Actuarial Accrued Liability
Computed differently under different funding methods, the
Actuarial Accrued Liability generally represents the portion of the
Present Value of Fully Projected Benefits attributable to service credit earned (or accrued) as of the valuation date.
Factors that actuaries use in estimating the cost of funding a defined benefit pension plan. Examples
include the rate of return on plan investments, mortality rates, and the rates at which plan
participants are expected to leave the system because of retirement, disability, termination, etc.
Actuarial Cost Methods
An actuarial method
that defines the allocation of pension costs (and contributions) over
a member's working career. All standard actuarial cost methods are comprised of two components: normal
cost and the actuarial accrued liability. An actuarial cost method determines the incidence of pension costs, not
the ultimate cost of a pension plan; that cost is determined by the actual benefits paid less the actual investment income.
A benefit having the same present value as the benefit it replaces. Also, the amount of annuity that can be
provided at the same present value cost as a specified annuity of a different type or a specified
annuity payable from a different age.
Actuarial Gain or Loss
A pension plan incurs actuarial gains or losses when the actual experience of the pension plan does not exactly
match assumptions. For example, an actuarial gain would occur if assets earned 10 percent for a given year and
the assumed rate of return in the actuarial valuation was 8 percent.
Actuarial Present Value
The value of an amount or series of amounts payable or receivable at various times, determined as of a given date by the
application of a particular set of actuarial
assumptions (i.e. interest rate, rate of salary increases, mortality, etc).
Actuarial Valuation Report (AVR)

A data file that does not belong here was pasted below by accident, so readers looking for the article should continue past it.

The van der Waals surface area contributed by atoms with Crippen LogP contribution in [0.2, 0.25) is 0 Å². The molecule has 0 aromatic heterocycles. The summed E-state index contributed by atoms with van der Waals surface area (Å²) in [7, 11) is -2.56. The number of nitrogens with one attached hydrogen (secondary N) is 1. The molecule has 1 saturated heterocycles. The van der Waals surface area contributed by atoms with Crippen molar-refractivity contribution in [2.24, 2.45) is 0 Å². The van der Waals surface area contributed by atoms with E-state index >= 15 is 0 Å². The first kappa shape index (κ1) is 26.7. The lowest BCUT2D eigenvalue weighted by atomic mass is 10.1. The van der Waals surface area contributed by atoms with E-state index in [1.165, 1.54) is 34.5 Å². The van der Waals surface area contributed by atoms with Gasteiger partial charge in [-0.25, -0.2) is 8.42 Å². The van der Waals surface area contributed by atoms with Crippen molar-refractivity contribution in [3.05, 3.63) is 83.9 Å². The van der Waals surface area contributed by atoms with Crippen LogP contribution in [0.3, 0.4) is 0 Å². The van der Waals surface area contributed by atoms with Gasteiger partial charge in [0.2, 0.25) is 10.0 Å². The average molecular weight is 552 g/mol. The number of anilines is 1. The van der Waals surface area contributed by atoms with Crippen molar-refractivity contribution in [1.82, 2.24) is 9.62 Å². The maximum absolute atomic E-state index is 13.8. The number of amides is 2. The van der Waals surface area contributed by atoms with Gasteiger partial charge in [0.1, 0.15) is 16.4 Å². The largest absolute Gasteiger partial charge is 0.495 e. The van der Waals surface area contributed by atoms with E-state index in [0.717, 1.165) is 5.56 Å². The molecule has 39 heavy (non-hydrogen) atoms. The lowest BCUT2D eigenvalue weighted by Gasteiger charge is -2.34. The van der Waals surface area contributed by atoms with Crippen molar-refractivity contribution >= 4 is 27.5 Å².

Actuarial valuations are technical reports providing full disclosure of the financial and funding status of public
retirement systems administered by the Department of Retirement Systems. Valuations for odd-numbered years are also used
to set contribution rates for the ensuing biennium. For those valuations, the Pension Funding Council oversees an
actuarial audit of the results by an outside actuary.
Actuarial Value of Assets
The value of pension plan investments and other property used by the actuary for the purpose of an actuarial valuation (sometimes referred to as
valuation assets). Actuaries often select an asset valuation method that smooths the effects of short-term volatility in the market value of assets.
The method of adjusting a benefit received at an early date so that the expected total cost to the retirement system is equivalent to the cost if the
benefit did not begin until later.
Normal retirement dependent upon attainment of a specified age.
Aggregate Funding Method
The aggregate funding method is a standard actuarial funding method.
The annual cost of benefits under the Aggregate Method is equal to the
normal cost. Under this method, all plan costs (for past and future service
credit) are included under the normal cost. Therefore, the method does not
produce an unfunded actuarial accrued liability outside the normal cost. Itís
most common for the normal cost to be determined for the entire group rather
than on an individual basis for this method.
Paying off an interest bearing liability by gradual reduction through a series of installments, as opposed to
paying it off by one lump sum payment.
One who receives periodic payments from the retirement system. This term includes service and disability retirees,
and their survivors.
A series of periodic payments, usually for life, payable monthly or at other specified intervals. The term is
frequently used to describe the part of a retirement allowance derived from a participant's contributions. Compare with "pension".
The tendency of a person to recognize his/her health status in selecting the option under a retirement system which is most favorable to him or herself.